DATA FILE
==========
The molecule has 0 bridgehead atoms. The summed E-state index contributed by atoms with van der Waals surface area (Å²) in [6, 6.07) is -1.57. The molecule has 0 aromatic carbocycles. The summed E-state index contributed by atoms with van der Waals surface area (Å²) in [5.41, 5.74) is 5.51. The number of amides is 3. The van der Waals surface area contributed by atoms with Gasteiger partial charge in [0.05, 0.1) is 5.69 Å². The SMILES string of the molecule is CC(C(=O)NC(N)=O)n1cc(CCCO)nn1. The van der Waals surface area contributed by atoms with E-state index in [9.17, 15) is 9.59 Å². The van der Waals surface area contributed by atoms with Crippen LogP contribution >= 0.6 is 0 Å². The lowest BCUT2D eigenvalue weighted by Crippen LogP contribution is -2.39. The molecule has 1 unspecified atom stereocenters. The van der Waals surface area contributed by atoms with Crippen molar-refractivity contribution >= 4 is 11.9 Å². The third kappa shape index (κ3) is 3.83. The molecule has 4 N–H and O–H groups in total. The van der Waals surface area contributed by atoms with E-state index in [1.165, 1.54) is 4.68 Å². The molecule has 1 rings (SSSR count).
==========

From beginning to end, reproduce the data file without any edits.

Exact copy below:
The molecule has 0 bridgehead atoms. The summed E-state index contributed by atoms with van der Waals surface area (Å²) in [6, 6.07) is -1.57. The molecule has 0 aromatic carbocycles. The summed E-state index contributed by atoms with van der Waals surface area (Å²) in [5.41, 5.74) is 5.51. The number of amides is 3. The van der Waals surface area contributed by atoms with Gasteiger partial charge in [0.05, 0.1) is 5.69 Å². The SMILES string of the molecule is CC(C(=O)NC(N)=O)n1cc(CCCO)nn1. The van der Waals surface area contributed by atoms with E-state index in [9.17, 15) is 9.59 Å². The van der Waals surface area contributed by atoms with Crippen LogP contribution >= 0.6 is 0 Å². The lowest BCUT2D eigenvalue weighted by Crippen LogP contribution is -2.39. The molecule has 1 unspecified atom stereocenters. The van der Waals surface area contributed by atoms with Crippen molar-refractivity contribution >= 4 is 11.9 Å². The third kappa shape index (κ3) is 3.83. The molecule has 4 N–H and O–H groups in total. The van der Waals surface area contributed by atoms with E-state index in [1.165, 1.54) is 4.68 Å². The molecule has 1 rings (SSSR count).